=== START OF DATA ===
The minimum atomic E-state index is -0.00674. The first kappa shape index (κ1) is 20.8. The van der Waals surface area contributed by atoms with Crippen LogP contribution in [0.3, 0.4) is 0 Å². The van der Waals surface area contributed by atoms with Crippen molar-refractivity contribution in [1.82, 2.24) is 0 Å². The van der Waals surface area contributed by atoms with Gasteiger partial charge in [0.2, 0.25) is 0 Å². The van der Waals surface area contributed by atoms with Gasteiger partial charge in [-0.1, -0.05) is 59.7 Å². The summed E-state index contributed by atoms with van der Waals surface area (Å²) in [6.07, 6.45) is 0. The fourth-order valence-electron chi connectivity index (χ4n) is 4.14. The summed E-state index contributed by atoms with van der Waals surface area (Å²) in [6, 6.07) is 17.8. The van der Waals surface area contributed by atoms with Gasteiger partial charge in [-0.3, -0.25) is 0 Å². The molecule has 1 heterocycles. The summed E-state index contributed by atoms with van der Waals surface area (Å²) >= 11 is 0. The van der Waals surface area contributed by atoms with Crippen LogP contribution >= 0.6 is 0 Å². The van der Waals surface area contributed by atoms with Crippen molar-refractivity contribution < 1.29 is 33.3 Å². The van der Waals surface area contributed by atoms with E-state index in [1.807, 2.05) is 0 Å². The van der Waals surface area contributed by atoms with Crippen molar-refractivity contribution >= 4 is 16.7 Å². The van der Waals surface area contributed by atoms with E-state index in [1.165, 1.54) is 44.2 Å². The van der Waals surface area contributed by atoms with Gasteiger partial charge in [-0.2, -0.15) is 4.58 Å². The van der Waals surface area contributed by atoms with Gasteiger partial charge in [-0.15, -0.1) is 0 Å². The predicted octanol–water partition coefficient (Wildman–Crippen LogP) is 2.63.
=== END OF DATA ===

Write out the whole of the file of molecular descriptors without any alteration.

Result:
The minimum atomic E-state index is -0.00674. The first kappa shape index (κ1) is 20.8. The van der Waals surface area contributed by atoms with Crippen LogP contribution in [0.3, 0.4) is 0 Å². The van der Waals surface area contributed by atoms with Crippen molar-refractivity contribution in [1.82, 2.24) is 0 Å². The van der Waals surface area contributed by atoms with Gasteiger partial charge in [0.2, 0.25) is 0 Å². The van der Waals surface area contributed by atoms with Gasteiger partial charge in [-0.1, -0.05) is 59.7 Å². The summed E-state index contributed by atoms with van der Waals surface area (Å²) in [6.07, 6.45) is 0. The fourth-order valence-electron chi connectivity index (χ4n) is 4.14. The summed E-state index contributed by atoms with van der Waals surface area (Å²) in [6, 6.07) is 17.8. The van der Waals surface area contributed by atoms with Gasteiger partial charge in [-0.3, -0.25) is 0 Å². The molecule has 1 heterocycles. The summed E-state index contributed by atoms with van der Waals surface area (Å²) >= 11 is 0. The van der Waals surface area contributed by atoms with Crippen LogP contribution >= 0.6 is 0 Å². The van der Waals surface area contributed by atoms with Crippen molar-refractivity contribution < 1.29 is 33.3 Å². The van der Waals surface area contributed by atoms with E-state index in [1.807, 2.05) is 0 Å². The van der Waals surface area contributed by atoms with Crippen molar-refractivity contribution >= 4 is 16.7 Å². The van der Waals surface area contributed by atoms with E-state index in [1.165, 1.54) is 44.2 Å². The van der Waals surface area contributed by atoms with Gasteiger partial charge in [-0.2, -0.15) is 4.58 Å². The van der Waals surface area contributed by atoms with Gasteiger partial charge in [-0.15, -0.1) is 0 Å². The predicted octanol–water partition coefficient (Wildman–Crippen LogP) is 2.63.